HUNTINGTON BEACH, CA, AUGUST 22, 2016 — Poseidon Water has announced it is working on an agreement with state permitting agencies to streamline the approval process for the proposed Huntington Beach Desalination Project. The Coastal Commission originally planned to consider the Project’s Coastal Development Permit on September 9; however, Poseidon and Commission staff agreed to defer consideration of the Project’s CDP in order for an interagency agreement clearly defining the remaining permitting process to be finalized.
The Huntington Beach Project will produce 56,000 acre feet per year (50 million gallons per day) of locally controlled, drought-proof drinking water that will reduce Orange County’s need to import water from Northern California and the Colorado River. The Huntington Beach Project is the single largest source of new, local drinking water supply available to the region and is identified in County water planning documents as a planned future water supply. In May 2015, Poseidon and the Orange County Water District reached agreement on the terms for the District to purchase the facility’s full 50 million gallons-per-day capacity.
“California continues to suffer from the effects of the worst recorded drought in state history,” said Poseidon Vice President Scott Maloni. “Consistent with Governor Brown’s directive to ‘help local water agencies reduce the time required to comply with state-required environmental reviews,’ we are grateful to the staffs of the Coastal Commission, State and Regional Water Boards and State Lands Commission for working with us on the most efficient, orderly and timely permitting of the Huntington Beach Project.”
In September 2015, Poseidon resubmitted a new application to the Coastal Commission and proposed technological enhancements to the Project’s seawater intake and discharge facilities in order to comply with the State Water Board’s seawater desalination policy, adopted in May 2015. Poseidon first applied for the Coastal Development Permit in 2006. Earlier this month Coastal Commission staff requested that Poseidon postpone the planned September permit hearing and reconsider the sequence of Project permits and approvals.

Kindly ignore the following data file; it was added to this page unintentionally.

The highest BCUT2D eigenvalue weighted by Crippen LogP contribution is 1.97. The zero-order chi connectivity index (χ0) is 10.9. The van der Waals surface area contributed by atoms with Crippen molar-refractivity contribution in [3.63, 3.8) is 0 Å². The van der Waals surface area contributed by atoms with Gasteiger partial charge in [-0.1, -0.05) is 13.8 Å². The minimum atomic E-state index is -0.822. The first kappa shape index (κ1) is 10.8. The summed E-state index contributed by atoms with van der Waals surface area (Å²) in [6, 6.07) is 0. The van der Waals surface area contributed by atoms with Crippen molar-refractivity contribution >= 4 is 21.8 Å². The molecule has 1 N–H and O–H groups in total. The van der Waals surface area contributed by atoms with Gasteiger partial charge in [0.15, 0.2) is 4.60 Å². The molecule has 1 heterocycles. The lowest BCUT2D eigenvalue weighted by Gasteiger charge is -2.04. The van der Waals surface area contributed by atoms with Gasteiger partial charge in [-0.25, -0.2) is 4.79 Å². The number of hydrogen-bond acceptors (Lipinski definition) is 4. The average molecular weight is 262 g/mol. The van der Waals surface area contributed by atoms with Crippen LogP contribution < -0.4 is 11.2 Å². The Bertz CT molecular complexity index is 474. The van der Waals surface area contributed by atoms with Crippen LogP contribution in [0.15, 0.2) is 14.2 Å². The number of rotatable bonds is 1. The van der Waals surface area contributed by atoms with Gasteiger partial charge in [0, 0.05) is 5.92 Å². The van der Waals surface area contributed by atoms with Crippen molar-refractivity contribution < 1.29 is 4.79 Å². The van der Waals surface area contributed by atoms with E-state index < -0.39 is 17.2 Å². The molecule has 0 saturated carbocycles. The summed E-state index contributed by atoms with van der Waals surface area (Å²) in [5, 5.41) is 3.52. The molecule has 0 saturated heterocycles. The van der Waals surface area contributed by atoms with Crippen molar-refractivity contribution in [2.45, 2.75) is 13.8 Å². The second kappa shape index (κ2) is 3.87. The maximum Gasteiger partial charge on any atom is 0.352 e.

In June, Poseidon submitted an application to the Santa Ana Regional Water Quality Control Board to renew and amend its existing 5-year operating permit, which was last issued in 2012 and is due to expire in February 2017. In July, Poseidon submitted an application to the California State Lands Commission to amend a lease agreement for the Project’s seawater intake and discharge facilities, which was first approved in 2010. Poseidon’s Coastal Commission, State Lands Commission and Regional Board applications all include a common description of the Project’s seawater intake and discharge technological enhancements in compliance with the State Water Board’s Desalination Amendment.
Poseidon’s proposed Huntington Beach Project will be the first desalination facility in the world to include 1mm (1/25th inch, approximately the thickness of a credit card) slot width seawater intake screens and through-screen water velocity of less than 0.5 feet per second in an open-ocean setting. The plant will also include state-of-the-art diffuser technology that will ensure that the salinity level in the plant’s seawater discharge meets the State Water Board’s stringent new receiving water quality requirements. These technologies will minimize the intake and mortality of all forms of marine life. Earlier this month Poseidon announced the Huntington Beach plant will be the first large-scale water treatment plant in California to be 100% carbon neutral.
Poseidon Water specializes in developing and financing water infrastructure projects, primarily seawater desalination and water treatment plants in an environmentally sensitive manner. These projects are implemented through innovative public-private partnerships in which private enterprise assumes the developmental and financial risks. For more information on Poseidon Water and the Huntington Beach desalination facility, visit http://HBfreshwater.com.